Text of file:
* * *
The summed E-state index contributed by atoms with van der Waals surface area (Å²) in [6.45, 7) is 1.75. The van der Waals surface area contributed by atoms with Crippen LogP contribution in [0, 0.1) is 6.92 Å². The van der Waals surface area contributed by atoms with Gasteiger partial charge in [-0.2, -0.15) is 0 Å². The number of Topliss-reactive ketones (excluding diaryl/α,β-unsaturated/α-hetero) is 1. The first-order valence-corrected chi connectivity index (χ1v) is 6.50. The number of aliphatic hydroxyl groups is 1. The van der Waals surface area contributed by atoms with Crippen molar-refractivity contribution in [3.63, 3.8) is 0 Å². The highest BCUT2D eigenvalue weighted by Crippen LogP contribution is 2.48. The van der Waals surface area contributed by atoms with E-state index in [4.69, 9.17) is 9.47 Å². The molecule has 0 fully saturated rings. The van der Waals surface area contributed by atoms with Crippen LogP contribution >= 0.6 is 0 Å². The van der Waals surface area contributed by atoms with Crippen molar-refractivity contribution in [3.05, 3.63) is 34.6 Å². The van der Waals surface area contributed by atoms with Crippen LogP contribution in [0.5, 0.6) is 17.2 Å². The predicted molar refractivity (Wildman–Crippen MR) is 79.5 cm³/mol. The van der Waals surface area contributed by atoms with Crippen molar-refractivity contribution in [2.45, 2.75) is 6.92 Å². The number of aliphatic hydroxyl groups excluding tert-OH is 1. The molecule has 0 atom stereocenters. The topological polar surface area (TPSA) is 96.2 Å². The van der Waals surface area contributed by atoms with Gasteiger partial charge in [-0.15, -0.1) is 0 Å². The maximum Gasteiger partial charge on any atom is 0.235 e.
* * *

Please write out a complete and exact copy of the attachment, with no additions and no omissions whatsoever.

The summed E-state index contributed by atoms with van der Waals surface area (Å²) in [6.45, 7) is 1.75. The van der Waals surface area contributed by atoms with Crippen LogP contribution in [0, 0.1) is 6.92 Å². The van der Waals surface area contributed by atoms with Gasteiger partial charge in [-0.2, -0.15) is 0 Å². The number of Topliss-reactive ketones (excluding diaryl/α,β-unsaturated/α-hetero) is 1. The first-order valence-corrected chi connectivity index (χ1v) is 6.50. The number of aliphatic hydroxyl groups is 1. The van der Waals surface area contributed by atoms with Crippen molar-refractivity contribution in [3.63, 3.8) is 0 Å². The highest BCUT2D eigenvalue weighted by Crippen LogP contribution is 2.48. The van der Waals surface area contributed by atoms with E-state index in [4.69, 9.17) is 9.47 Å². The molecule has 0 fully saturated rings. The van der Waals surface area contributed by atoms with Crippen LogP contribution >= 0.6 is 0 Å². The van der Waals surface area contributed by atoms with Crippen molar-refractivity contribution in [3.05, 3.63) is 34.6 Å². The van der Waals surface area contributed by atoms with Crippen LogP contribution in [0.5, 0.6) is 17.2 Å². The predicted molar refractivity (Wildman–Crippen MR) is 79.5 cm³/mol. The van der Waals surface area contributed by atoms with Crippen molar-refractivity contribution in [2.45, 2.75) is 6.92 Å². The number of aliphatic hydroxyl groups excluding tert-OH is 1. The molecule has 0 atom stereocenters. The topological polar surface area (TPSA) is 96.2 Å². The van der Waals surface area contributed by atoms with Gasteiger partial charge in [-0.15, -0.1) is 0 Å². The maximum Gasteiger partial charge on any atom is 0.235 e.